Wednesday 27 May, 7:34pm (on the way to Port Vila)
After the sail around to Dillons Bay from Port Narvin and their night aboard, the medical team made their way ashore by ship’s dinghy around 8:00am this morning, complete with a full complement of boxes, to start their day’s work.
It was a busy (half) day with 223 people seen and a swag of glasses dispensed. The village is set in a beautiful environment with a river leading out to the sea, plus lush hills and gardens in all directions. About 20% of the patients were able to pay the small amount required for the glasses, with the others being subsidized by the program.
At the close of work tody the medical team has seen 1023 patients – not bad for 10 day’s work.
To give a perspective from the medical side of things, I’ve asked Hugo Huygens, a veteran of 7 volunteer tours and retired general surgeon (Central Gippsland Hospital, Sale) to share a few thoughts:
Vanuatu Prevention of Blindness Project
The Prevention of Blindness Program lends itself to doing screening for common diseases that are relatively easy to diagnose. The program visits many communities throughout the Vanuatu island chain, mostly small isolated villages.
It had been noted that there was an increase in the typical Western diseases such as hypertension and diabetes, particularly in those Nivans living in the urban communities such as Port Vila and Luganville.
Consequently it was decided to “piggyback” a screening program to measure blood pressure and random blood sugars of all people presenting for eye refraction. This part of the program was first introduced in 2002.
Those patients diagnosed with either hypertension or diabetes would be counselled and treatment arranged through the local Health Care Centre. These centres are run by qualified nurses, some with further experience or qualifications. These personnel can then institute management usually following the suggestion offered by the medical practitioner in the Eye Care team. On occasion the patient may need referral to the larger medical centres where permanent medical staff are available. These centres are at Port Vila, Luganville and Lenakel. The cost of transport to these centres is often an issue and hence nearly all are treated by the local Health Care Practitioner.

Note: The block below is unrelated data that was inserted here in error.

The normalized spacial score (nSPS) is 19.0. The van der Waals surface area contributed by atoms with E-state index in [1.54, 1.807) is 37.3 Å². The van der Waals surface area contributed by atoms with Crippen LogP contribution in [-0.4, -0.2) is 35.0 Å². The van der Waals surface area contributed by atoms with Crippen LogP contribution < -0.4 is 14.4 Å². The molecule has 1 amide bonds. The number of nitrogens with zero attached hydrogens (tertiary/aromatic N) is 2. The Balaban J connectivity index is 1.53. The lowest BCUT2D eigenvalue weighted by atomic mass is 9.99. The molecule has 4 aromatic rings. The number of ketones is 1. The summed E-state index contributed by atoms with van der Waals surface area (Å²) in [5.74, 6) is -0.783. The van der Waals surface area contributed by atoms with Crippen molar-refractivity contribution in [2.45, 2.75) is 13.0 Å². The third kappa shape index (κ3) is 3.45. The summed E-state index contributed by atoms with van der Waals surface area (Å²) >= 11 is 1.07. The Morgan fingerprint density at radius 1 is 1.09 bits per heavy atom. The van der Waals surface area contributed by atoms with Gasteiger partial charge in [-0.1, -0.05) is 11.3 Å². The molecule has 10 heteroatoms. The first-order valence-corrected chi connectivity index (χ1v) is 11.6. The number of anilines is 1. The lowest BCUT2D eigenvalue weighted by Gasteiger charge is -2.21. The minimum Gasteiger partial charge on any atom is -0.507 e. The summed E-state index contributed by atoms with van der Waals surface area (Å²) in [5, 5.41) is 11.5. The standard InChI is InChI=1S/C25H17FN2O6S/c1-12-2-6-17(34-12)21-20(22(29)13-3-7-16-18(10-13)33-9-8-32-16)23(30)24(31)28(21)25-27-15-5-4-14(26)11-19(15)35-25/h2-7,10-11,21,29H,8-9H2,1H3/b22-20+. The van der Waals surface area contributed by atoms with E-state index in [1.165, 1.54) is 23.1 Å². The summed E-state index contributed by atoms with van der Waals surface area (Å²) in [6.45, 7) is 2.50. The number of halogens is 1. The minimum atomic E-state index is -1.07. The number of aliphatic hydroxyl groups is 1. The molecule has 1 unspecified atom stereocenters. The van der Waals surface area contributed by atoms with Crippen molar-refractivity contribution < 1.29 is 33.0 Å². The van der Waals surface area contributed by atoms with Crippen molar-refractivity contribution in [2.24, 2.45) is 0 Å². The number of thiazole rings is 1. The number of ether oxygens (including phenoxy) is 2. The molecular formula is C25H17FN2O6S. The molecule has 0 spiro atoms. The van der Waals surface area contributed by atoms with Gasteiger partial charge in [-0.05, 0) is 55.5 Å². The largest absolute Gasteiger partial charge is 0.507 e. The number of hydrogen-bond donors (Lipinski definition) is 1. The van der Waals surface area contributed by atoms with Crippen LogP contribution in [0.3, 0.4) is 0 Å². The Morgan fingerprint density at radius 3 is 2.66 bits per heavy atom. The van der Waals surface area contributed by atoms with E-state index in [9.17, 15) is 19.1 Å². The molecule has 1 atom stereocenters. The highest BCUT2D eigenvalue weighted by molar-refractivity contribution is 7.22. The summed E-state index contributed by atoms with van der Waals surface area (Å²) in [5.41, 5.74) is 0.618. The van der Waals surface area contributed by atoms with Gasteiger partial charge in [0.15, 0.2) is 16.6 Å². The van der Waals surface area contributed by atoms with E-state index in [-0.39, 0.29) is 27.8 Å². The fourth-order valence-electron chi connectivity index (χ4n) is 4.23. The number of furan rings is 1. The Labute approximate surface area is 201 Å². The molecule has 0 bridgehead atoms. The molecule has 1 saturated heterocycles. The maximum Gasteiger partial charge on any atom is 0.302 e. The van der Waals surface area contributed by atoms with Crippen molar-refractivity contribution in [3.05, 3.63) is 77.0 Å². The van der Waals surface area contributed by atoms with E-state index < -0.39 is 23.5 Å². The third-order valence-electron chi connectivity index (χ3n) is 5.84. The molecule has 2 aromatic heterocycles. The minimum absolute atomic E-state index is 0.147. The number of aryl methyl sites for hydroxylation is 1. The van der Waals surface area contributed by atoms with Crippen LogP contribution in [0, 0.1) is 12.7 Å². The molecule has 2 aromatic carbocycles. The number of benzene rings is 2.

What has been the findings and result of the program?
Anecdotally, the incidence of both diseases is low when compared with Australian society. However there are some worrying findings. People aged between 35 and 50 yrs are more likely to have hypertension and diabetes than those aged 60 to 75 yrs. This suggests that the trend to a more Western diet is evident in this younger age group. It requires an effective education program to reverse the trend and have Nivans eat their traditional diets high in green and coloured vegetables rather than rice and other grain products such as bread.
We have an educational component to our work which focuses on the trainee nurses and teachers who then pass on the good word. It is generally difficult to get Ni-vans to take their medication and then stay on it because they often think that having had one consultation and a course of medication is sufficient.
I have not encountered Type 1 diabetes, but any patient with this disease would need to go to the major centres, such as Pt Vila, as maintaining adequate control and hygiene in the village is impossible.
This is my seventh tour to Vanuatu and I suppose I got involved, initially because Don came and spoke at our Rotary Club, in Sale. I was between jobs at the time and was looking for something extra to do. I’ve kept coming back because I find the work satisfying and enjoyable, plus I really like the people.
At the moment we are enroute to Pt Vila, having left Dillons Bay around 3:30 this afternoon. It’s around 8:30pm, we have another 50 miles to go and at our current speed we should be there around 7:00am tomorrow – at the start of a new day.
We had a lovely dinner prepared by Will and Kathy and now everyone is making their way to a bunk for a welcome rest, except those crew on watch, who will take their turn through the night.
So tomorrow is effectively the end of the first medical tour and the beginning of the re-fuel and fix-up stage for the boat. Not that there’s a lot to do, but we want to be prepared for the next tour which starts on 18 June in the central region of Vanuatu – Malakeula, Ambae and Santo. It will also be a time for a new crew to move aboard.
With a night watch ahead, I’m keen to get some sleep. At the moment the seas are calm, the wind is from behind, we have the mainsail out one side and the jib poled out the other, the moon has just gone down on the bow and the stars are bright in the sky above. It’s a beautiful thing.
Smooth seas, fair wind and Capital City here we come.